Get an insight into Darren Wong’s life as a student in Bali
Valentin sat down with Darren, a student from Singapore studying his second semester in Bali. Darren is well known as the “sunshine” of the campus and a great friend to everyone. Due to his Asian background, he knows a lot of the South East Asian cultures which he explained very briefly in this interview.
You study your second semester in Bali now, but why did you come to Indonesia in the first place?
I’m from Singapore and I studied in the US before. As I was away from home most of the time during my studies, I wanted to go to a University which is close to home. I thought about Bali a lot, before I finally decided to come here. I heard a lot of things about Bali.
I like the freedom of Bali. In Bali, you can be more creative compared to Singapore and that’s something I love about this place. I always lived in major cities my whole life, the people there are always super stressed, but in Bali people actually care about what you’re talking about, how you feel, and who you are, which I really like.
Another reason for choosing Bali is that it´s hard to have a future in Singapore as a creative person. Also, my mom is Chinese-Indonesian so I wanted to get to know Indonesia more and see what my mother’s background is like. Furthermore, it´s way cheaper than school in the US.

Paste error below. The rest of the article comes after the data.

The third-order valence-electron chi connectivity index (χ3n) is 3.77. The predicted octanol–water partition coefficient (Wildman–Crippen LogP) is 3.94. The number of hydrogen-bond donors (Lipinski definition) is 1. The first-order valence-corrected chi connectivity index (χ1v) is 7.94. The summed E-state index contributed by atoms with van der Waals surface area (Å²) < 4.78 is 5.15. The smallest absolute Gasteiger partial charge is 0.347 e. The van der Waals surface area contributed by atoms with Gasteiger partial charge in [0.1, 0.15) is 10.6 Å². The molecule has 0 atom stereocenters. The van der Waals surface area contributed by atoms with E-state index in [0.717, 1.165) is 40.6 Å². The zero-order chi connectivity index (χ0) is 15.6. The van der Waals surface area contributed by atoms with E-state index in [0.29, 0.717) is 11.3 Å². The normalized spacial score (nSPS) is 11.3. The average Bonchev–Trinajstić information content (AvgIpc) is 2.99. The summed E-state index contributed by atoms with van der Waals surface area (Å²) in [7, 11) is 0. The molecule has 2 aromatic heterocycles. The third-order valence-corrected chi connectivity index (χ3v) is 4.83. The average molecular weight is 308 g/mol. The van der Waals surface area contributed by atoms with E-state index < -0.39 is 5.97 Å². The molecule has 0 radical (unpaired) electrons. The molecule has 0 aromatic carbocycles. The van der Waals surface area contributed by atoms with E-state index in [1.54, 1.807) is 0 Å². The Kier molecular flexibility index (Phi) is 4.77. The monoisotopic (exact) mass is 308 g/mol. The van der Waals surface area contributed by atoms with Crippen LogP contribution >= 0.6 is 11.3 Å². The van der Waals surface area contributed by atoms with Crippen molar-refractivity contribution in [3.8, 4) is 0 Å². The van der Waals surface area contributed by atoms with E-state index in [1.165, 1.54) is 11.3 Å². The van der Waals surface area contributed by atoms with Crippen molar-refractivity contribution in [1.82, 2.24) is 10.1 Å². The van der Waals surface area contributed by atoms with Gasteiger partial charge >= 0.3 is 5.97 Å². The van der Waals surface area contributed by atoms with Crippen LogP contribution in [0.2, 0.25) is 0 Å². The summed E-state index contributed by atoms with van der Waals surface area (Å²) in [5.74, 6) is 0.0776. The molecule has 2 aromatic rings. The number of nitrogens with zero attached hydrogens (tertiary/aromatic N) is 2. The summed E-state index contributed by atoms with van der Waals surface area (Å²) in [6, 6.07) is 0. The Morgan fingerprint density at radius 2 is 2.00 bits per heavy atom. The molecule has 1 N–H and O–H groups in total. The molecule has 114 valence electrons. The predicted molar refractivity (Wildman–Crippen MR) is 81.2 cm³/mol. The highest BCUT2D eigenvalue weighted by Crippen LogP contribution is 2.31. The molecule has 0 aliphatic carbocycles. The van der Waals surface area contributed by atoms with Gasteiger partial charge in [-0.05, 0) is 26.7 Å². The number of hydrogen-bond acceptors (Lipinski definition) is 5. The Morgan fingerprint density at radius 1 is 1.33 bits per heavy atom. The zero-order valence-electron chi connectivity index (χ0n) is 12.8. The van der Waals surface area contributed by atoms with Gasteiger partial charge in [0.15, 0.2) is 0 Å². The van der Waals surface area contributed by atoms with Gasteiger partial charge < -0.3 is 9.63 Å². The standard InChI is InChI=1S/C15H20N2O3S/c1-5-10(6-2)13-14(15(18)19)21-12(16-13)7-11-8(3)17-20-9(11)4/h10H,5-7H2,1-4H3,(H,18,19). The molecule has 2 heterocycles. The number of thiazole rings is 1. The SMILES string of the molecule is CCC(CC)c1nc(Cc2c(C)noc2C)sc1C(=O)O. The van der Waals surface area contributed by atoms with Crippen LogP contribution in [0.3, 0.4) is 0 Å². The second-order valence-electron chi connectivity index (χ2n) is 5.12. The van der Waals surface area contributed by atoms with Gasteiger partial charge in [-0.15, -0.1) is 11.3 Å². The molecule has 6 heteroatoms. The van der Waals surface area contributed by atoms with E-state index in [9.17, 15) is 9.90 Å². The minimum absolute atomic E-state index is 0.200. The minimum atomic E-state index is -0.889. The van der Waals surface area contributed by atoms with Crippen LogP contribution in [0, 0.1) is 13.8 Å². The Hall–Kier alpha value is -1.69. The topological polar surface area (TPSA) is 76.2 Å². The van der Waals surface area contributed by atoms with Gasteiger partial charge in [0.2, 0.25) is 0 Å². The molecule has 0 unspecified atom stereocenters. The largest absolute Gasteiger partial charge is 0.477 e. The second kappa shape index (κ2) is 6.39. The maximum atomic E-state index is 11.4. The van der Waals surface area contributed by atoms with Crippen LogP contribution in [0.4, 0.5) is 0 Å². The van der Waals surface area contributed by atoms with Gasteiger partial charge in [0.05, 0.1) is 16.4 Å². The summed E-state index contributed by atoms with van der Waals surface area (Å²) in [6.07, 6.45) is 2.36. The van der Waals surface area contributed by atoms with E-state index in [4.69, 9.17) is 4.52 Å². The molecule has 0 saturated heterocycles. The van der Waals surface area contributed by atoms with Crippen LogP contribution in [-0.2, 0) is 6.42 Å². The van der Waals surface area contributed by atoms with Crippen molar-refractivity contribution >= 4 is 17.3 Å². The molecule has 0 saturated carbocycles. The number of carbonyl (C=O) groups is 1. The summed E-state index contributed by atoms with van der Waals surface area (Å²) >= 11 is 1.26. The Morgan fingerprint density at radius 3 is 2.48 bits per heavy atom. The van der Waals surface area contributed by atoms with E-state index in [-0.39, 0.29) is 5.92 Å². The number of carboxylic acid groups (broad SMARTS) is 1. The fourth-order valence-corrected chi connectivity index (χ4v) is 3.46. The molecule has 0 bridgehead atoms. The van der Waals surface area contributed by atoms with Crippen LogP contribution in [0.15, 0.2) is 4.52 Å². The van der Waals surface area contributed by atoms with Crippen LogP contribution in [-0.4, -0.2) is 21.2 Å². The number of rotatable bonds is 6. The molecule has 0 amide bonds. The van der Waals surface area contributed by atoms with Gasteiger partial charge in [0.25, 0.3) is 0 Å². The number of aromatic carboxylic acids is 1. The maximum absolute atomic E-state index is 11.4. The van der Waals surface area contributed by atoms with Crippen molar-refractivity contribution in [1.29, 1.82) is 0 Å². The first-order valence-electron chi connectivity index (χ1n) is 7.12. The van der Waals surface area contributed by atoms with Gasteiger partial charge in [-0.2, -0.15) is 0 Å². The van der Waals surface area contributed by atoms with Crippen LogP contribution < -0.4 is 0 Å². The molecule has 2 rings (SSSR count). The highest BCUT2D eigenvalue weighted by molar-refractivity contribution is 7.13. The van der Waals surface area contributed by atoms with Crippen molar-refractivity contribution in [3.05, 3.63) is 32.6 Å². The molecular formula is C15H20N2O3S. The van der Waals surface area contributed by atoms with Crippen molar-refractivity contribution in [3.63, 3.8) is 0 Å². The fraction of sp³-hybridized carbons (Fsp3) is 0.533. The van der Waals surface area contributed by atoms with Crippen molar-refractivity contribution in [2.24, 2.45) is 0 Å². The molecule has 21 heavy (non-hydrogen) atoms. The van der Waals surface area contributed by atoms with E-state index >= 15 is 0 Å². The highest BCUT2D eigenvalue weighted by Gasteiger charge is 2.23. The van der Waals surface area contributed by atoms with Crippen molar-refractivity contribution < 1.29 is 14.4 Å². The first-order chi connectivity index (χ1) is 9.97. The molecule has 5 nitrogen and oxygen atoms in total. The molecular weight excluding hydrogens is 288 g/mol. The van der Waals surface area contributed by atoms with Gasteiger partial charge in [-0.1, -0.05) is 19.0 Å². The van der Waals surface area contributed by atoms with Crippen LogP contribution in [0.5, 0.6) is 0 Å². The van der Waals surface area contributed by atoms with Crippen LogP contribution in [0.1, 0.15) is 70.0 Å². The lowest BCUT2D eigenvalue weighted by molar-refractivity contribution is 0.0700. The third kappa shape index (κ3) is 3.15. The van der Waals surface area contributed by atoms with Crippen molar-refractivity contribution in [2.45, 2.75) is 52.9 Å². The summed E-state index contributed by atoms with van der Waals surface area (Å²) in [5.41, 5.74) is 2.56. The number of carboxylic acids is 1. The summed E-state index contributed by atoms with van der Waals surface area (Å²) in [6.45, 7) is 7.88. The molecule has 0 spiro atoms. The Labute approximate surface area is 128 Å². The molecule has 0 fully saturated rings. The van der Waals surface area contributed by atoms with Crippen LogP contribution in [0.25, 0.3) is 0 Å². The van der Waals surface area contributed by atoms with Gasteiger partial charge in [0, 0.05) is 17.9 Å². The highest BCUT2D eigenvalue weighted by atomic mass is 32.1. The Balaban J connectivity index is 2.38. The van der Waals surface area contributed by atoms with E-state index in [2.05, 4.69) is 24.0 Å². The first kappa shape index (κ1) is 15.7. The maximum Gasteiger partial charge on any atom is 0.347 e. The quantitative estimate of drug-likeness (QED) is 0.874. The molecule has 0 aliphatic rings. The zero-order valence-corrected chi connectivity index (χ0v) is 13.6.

Do you have any hobbies here in Bali, like surfing or something else?
I manufacture my own jewellery, which I would consider as my hobby. I have started to design earrings here, like the ones I’m wearing. In Bali there’re many opportunities to find manufacturers. Bali is a small island and it’s easier to get established here.
Can you tell our future students what they can expect from the Asian culture and what they will experience here?
When you talk about Asia you cannot talk about a specific cultural characteristic because each country is very different.
Indonesia, and especially Bali, is more relaxed and people don´t have those time constraints like in developed countries. For example, two o’clock doesn’t really mean two o’clock, it can also be two thirty (laughs). Here people don´t think of work in terms of time, but rather in terms of tasks. Specifically in Bali, you must be a go-getter if you want to get things done. Nothing will be handed to you. If you want to find for example a manufacturer, you have to drive around, ask people and do research on your own. But the great thing here is that people will try to help you to find what you are looking for.
You have been to several countries in Southeast Asia. What differences have you observed during your travels?
Let me split my answers into some different countries I have knowledge about, because Asian countries are so different.
In Singapore people are super stressed, they care a lot about where you go to school and what are you doing for your education. After school, kids study with a tutor at home for another 2 hours. Singapore is an extremely efficient country and the financial capital of South East Asia, but as a creative person, you will have a hard time there.